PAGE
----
Note as well I said boys. I realize this is not politically correct thinking, but this is primarily a problem of male violence, despite the girl gangs and female complicity. Male violence is timeless, tolerance of it is not. In the past it was either punished or sublimated, but we seem to dream about rooting it out through some cocktail of education/propaganda, psychology and welfare. Whether directed against men or women or society in general, male violence is not reliably prevented or contained by gender studies or enlightened education or even strong mothers. The key is the example, expectations, reactions and threats of adult men such as fathers, (and fathers-in-law!) teachers, mentors, coaches, heros real and imaginary, etc. Of course physical violence need not be involved and it is better if it is not. I actually believe corporal punishment beyond the toddler years is a mark of parental failure, although the unstated threat of it may not be. But kids' are not just putty we mold and both good and evil reside within them. I'm afraid sometimes there is no choice and no place else to hide. And anyway, eventually we get sick of hiding.

  9. I think we see the root of the problems in the same way, Peter. I also think that neither of us has come up with any enforceable solutions.

    What if those nice boys had turned into vandals? In reality not much would happen - the community policeman would call at their homes and tell the parents what they had been up to and that would be an end to it. I think the boys should be held at the police station until the parents come to collect them and make some sort of agreement on future behaviour. Not much, but it would be a start, especially if there could be sanctions for violation of the agreement. The trouble is we don't seem to have any sanctions.

    BTW sorry the paranoia showed itself again. Yesterday my friend (who is a silent reader here) said I was too right wing, erp accuses me of being a leftie and I thought you were attributing too-liberal views to me. I am a lower-case conservative with Christian democratic tendencies and a tactical voter, not a political party member - just in case anyone wants to put a label on my views! Not being a certainty-wallah, my views are always open to change, through experience or persuasion.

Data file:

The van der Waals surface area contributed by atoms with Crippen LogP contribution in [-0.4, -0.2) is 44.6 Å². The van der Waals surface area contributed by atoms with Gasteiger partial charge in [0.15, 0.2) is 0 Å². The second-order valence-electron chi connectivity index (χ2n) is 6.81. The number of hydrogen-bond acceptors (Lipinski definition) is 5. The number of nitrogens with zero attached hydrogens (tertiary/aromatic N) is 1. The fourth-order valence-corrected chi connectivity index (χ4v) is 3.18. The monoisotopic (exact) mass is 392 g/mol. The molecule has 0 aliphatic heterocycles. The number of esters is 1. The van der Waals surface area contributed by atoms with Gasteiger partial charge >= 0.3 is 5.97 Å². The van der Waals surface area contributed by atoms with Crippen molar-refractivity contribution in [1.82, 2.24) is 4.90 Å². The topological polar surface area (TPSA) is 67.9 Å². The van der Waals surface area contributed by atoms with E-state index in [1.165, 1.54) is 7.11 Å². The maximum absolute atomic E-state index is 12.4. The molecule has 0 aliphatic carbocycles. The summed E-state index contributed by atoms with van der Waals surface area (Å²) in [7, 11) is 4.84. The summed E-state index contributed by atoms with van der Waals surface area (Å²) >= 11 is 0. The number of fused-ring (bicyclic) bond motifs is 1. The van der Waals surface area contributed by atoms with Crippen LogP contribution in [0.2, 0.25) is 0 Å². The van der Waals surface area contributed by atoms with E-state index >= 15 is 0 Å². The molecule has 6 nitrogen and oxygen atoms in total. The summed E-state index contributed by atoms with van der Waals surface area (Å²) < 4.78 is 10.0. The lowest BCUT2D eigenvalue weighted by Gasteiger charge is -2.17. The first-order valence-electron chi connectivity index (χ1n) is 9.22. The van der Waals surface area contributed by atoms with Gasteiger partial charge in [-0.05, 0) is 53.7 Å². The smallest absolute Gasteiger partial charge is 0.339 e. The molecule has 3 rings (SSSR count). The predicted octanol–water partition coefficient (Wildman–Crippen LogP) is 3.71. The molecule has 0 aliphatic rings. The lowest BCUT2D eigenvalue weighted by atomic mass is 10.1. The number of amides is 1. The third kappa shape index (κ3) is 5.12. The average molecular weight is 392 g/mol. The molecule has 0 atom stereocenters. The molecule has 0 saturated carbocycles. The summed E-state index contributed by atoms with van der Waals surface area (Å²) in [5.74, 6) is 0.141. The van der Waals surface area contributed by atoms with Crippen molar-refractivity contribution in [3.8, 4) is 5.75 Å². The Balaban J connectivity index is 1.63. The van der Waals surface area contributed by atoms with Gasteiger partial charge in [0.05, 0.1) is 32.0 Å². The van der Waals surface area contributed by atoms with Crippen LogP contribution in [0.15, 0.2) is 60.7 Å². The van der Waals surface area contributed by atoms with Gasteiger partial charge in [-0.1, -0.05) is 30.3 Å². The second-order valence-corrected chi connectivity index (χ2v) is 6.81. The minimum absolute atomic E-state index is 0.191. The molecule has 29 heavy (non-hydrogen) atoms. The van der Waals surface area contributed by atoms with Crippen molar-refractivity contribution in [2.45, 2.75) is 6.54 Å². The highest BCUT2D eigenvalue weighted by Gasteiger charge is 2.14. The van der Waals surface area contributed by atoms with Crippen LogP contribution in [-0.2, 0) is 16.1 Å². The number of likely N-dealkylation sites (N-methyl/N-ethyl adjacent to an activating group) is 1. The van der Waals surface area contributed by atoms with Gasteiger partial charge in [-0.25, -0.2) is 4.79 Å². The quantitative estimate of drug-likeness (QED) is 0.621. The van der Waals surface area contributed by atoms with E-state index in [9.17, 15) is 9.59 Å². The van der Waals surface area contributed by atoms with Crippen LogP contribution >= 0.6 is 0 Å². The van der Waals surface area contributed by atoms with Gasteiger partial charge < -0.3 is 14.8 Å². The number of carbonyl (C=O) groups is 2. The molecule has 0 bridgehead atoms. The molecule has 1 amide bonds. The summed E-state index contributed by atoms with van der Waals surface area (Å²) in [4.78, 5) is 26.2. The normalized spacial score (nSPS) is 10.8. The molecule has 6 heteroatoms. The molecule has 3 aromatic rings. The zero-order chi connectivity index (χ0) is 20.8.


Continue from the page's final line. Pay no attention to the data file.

10. It strikes me that what we are talking about is not so much actual violence, but violence-in-reserve--i.e. the threat of it. When I was in school, the strap was still in the principal's armoury of sanctions, but it was almost never used. We'd never even seen it. We sure were aware of it and its potential, though. But today, when kids know the teachers can't touch them no matter what or that the guy on the street can't clip them for menacing an old lady without being arrested or that your husband can't grind their noses in the garden they just tore up, you have a difference in kind, not in degree.

    There is, I think, a good analogy in international affairs today. The idea of the dispute with Iran ending up in war is terrifying to everybody and we expect our governments to do all to avoid it, but I want to scream everytime I hear a European leader announce that war is not an option. How do they think that plays in Tehran? Talk about bringing war a step closer!

    No probs about the paranoia. At the risk of getting myself into trouble with another dicey comment, I think this is why argumentative blogging is generally easier for men. (N.B. I said generally!) We are just more familar with the digs and sarcasm, because that is how we talk to one another in person. Most women are much more attuned to hurt feelings and facial signs. Yesterday my wife was complaining about how she couldn't get any work done because her friend/colleague was in her class chatting the morning away and she didn't know how to get rid of her. I said that was hard for me to understand. If I am chatting about something with my partner in the next office and he wants to work, he just looks up and me and says: "Goodbye".

  11. Do you have any suggestions for sanctions that would be accepted today? Your story of the strap reminds me of the one that used to hang by the fireplace when I was growing up, it was never used but we knew it was there and that was enough to keep us all in line.

    I do have to keep reminding myself that the majority of youngsters are not only well-behaved but pretty generous, funny and kind too. I love 'em.

  12. The key is the example, expectations, reactions and threats of adult men such as fathers, (and fathers-in-law!) teachers, mentors, coaches, heros real and imaginary, etc.



I love to read your comments and promise that I will reply as soon as I can leave my garden, sewing room or kitchen!